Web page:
Recruit the astronauts from among the slashdot readers. They won't have a problem going a couple of years without sex. You can't miss what you don't know!

    • Re: (Score:3, Funny)

      by crimson30 (172250)
      Recruit the astronauts from among the slashdot readers. They won't have a problem going a couple of years without sex. You can't miss what you don't know!

      A couple? I'm working on a full decade!
  • by mutterc (828335) on Friday February 09, 2007 @11:02AM (#17947974)

    Just because your crew makeup is all married couples doesn't mean you won't have jealousy and love triangles, possibly fatal ones.

    Source: "Stranger in a Strange Land"

  • by Timesprout (579035) on Friday February 09, 2007 @11:02AM (#17947978)
    Why was I not informed of this earlier? Suddenly I feel the need to go and preach to the heathen martians.
  • by Vollernurd (232458) on Friday February 09, 2007 @11:03AM (#17948006)
    This is an interesting one. In centuries past when boat crews of men would find themself at sea for many months without female company many strange behaviours emerged. Homosexual acts between otherwise "heterosexual" red-bloodeed Jack Tars became quite normal.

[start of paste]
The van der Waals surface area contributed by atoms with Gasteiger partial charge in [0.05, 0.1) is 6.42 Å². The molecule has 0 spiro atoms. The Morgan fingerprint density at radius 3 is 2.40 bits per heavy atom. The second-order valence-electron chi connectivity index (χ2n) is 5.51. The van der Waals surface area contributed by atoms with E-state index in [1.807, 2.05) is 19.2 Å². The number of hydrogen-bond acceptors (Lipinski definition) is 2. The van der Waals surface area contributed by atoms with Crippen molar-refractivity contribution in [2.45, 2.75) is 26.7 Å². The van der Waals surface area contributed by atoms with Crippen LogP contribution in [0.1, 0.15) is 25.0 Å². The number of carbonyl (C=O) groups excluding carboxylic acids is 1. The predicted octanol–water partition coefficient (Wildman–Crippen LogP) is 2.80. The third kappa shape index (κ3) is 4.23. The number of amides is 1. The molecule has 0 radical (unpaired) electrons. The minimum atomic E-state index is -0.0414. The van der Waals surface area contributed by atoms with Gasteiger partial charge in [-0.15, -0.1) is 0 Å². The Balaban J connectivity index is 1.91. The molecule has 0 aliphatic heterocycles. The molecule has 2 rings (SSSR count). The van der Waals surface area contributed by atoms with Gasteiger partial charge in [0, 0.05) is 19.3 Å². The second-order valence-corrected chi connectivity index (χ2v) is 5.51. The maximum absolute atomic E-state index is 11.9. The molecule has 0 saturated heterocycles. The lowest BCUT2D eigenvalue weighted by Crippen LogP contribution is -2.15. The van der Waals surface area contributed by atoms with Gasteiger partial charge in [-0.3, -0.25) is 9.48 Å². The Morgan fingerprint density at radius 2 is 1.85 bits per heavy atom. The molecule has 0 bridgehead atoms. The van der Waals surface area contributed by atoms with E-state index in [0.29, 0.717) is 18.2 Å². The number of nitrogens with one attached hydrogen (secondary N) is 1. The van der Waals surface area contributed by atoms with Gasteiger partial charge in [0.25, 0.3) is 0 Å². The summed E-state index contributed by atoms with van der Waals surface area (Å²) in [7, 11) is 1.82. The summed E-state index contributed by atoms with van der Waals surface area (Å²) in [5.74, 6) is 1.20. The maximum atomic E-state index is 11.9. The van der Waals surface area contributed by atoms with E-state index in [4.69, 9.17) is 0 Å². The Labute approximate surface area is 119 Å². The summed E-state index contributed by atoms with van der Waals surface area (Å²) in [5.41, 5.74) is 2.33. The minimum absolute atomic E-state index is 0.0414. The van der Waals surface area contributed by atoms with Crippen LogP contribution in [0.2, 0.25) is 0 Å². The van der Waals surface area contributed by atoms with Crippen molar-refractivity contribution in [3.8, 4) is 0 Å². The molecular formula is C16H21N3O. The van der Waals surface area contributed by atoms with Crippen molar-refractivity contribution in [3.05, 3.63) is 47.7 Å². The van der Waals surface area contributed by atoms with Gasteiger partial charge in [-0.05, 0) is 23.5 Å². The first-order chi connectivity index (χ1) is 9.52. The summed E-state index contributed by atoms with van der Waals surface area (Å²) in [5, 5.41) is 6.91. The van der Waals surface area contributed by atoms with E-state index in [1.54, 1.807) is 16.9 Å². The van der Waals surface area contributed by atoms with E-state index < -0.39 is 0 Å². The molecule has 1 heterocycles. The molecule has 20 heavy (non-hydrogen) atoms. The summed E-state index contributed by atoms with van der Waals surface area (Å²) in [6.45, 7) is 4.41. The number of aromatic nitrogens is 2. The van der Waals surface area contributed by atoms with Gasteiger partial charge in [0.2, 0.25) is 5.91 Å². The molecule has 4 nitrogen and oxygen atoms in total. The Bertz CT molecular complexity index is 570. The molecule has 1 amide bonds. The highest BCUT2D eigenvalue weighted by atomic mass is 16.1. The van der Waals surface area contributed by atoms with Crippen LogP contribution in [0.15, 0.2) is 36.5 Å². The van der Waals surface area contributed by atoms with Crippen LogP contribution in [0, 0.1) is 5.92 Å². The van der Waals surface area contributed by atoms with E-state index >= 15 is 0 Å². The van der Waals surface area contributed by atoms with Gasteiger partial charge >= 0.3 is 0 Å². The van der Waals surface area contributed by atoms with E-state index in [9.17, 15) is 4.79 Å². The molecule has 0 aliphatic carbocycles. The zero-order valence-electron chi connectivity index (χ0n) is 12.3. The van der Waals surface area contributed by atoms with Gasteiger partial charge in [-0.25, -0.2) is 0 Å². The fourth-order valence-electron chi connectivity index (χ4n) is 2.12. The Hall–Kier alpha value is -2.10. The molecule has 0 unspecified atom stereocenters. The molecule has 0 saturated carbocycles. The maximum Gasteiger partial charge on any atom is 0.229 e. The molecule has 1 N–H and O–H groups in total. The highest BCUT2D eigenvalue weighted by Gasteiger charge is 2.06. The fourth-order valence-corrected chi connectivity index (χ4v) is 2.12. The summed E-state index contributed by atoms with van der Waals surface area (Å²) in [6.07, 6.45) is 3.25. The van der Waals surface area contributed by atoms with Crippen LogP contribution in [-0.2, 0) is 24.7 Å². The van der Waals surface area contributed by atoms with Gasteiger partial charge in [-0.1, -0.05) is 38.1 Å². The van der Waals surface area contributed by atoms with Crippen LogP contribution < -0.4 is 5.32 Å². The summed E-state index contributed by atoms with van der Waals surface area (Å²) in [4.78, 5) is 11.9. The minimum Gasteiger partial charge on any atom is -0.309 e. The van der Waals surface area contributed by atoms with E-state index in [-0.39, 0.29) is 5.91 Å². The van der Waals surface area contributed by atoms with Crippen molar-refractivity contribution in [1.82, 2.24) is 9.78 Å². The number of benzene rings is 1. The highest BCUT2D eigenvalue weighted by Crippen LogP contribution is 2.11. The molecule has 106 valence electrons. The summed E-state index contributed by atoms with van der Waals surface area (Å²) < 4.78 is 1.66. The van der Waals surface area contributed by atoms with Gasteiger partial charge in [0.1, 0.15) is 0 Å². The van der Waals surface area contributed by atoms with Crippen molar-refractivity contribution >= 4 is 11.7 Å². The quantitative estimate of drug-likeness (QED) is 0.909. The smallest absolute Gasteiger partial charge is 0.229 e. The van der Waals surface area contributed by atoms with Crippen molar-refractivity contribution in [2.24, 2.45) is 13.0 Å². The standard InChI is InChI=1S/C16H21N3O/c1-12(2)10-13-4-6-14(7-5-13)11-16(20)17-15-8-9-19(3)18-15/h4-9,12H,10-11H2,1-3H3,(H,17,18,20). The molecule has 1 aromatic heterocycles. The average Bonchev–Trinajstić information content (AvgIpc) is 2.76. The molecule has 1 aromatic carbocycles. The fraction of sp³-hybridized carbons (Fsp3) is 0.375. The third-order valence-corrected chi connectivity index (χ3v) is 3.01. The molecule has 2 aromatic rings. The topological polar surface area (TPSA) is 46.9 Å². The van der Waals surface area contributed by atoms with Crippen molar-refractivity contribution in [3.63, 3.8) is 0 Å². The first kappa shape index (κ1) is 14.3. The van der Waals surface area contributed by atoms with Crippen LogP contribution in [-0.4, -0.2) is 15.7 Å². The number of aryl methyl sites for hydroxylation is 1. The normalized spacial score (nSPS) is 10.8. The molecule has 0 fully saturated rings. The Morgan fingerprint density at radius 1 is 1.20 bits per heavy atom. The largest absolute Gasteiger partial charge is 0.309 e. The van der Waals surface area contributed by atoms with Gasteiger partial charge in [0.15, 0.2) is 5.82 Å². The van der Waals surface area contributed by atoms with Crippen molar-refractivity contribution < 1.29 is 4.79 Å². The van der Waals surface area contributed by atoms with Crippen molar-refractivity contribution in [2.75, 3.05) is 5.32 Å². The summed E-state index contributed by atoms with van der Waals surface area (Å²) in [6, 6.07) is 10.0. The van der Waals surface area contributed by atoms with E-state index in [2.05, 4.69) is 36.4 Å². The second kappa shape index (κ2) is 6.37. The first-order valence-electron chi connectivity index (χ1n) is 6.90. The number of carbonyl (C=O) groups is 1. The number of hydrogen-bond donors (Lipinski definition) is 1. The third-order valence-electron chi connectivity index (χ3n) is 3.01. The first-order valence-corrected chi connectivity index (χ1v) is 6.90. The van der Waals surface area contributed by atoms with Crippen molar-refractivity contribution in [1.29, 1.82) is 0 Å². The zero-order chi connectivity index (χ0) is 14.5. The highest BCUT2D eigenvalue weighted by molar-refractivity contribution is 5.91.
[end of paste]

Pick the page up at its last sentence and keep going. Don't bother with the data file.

Can even science effectively moderate and control the human sexual urge? The Royal Navy of days gone by turned a blind eye to most of it, so I gather from unreliable sources I may have read. I believe the words in my subject here are attributed to the answer Winston Churchill gave when asked what made the Royal Navy of old so strong.

    Jeez, I can't imagine finding many of my colleagues alluring even after spending 6 months trapped in a submarine with them!